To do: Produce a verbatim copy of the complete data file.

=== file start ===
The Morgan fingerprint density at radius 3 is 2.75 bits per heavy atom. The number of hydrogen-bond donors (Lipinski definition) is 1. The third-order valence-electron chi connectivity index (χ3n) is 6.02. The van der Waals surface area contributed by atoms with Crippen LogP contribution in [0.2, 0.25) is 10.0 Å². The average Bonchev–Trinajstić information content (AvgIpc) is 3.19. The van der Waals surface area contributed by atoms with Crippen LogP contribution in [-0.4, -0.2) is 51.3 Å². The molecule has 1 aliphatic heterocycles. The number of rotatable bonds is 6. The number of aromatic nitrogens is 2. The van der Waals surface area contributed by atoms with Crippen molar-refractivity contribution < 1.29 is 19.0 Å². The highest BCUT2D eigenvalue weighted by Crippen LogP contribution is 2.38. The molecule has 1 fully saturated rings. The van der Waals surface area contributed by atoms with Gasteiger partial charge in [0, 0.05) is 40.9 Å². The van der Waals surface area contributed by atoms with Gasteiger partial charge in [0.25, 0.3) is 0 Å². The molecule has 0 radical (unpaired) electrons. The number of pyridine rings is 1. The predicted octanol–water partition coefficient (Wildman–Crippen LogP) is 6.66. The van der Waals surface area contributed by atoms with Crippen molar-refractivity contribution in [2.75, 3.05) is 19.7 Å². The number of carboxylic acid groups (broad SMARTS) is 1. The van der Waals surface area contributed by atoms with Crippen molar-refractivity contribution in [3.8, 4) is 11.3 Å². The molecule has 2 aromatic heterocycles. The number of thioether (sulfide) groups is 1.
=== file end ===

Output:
The Morgan fingerprint density at radius 3 is 2.75 bits per heavy atom. The number of hydrogen-bond donors (Lipinski definition) is 1. The third-order valence-electron chi connectivity index (χ3n) is 6.02. The van der Waals surface area contributed by atoms with Crippen LogP contribution in [0.2, 0.25) is 10.0 Å². The average Bonchev–Trinajstić information content (AvgIpc) is 3.19. The van der Waals surface area contributed by atoms with Crippen LogP contribution in [-0.4, -0.2) is 51.3 Å². The molecule has 1 aliphatic heterocycles. The number of rotatable bonds is 6. The number of aromatic nitrogens is 2. The van der Waals surface area contributed by atoms with Crippen molar-refractivity contribution < 1.29 is 19.0 Å². The highest BCUT2D eigenvalue weighted by Crippen LogP contribution is 2.38. The molecule has 1 fully saturated rings. The van der Waals surface area contributed by atoms with Gasteiger partial charge in [0, 0.05) is 40.9 Å². The van der Waals surface area contributed by atoms with Gasteiger partial charge in [0.25, 0.3) is 0 Å². The molecule has 0 radical (unpaired) electrons. The number of pyridine rings is 1. The predicted octanol–water partition coefficient (Wildman–Crippen LogP) is 6.66. The van der Waals surface area contributed by atoms with Crippen molar-refractivity contribution in [2.75, 3.05) is 19.7 Å². The number of carboxylic acid groups (broad SMARTS) is 1. The van der Waals surface area contributed by atoms with Crippen molar-refractivity contribution in [3.8, 4) is 11.3 Å². The molecule has 2 aromatic heterocycles. The number of thioether (sulfide) groups is 1.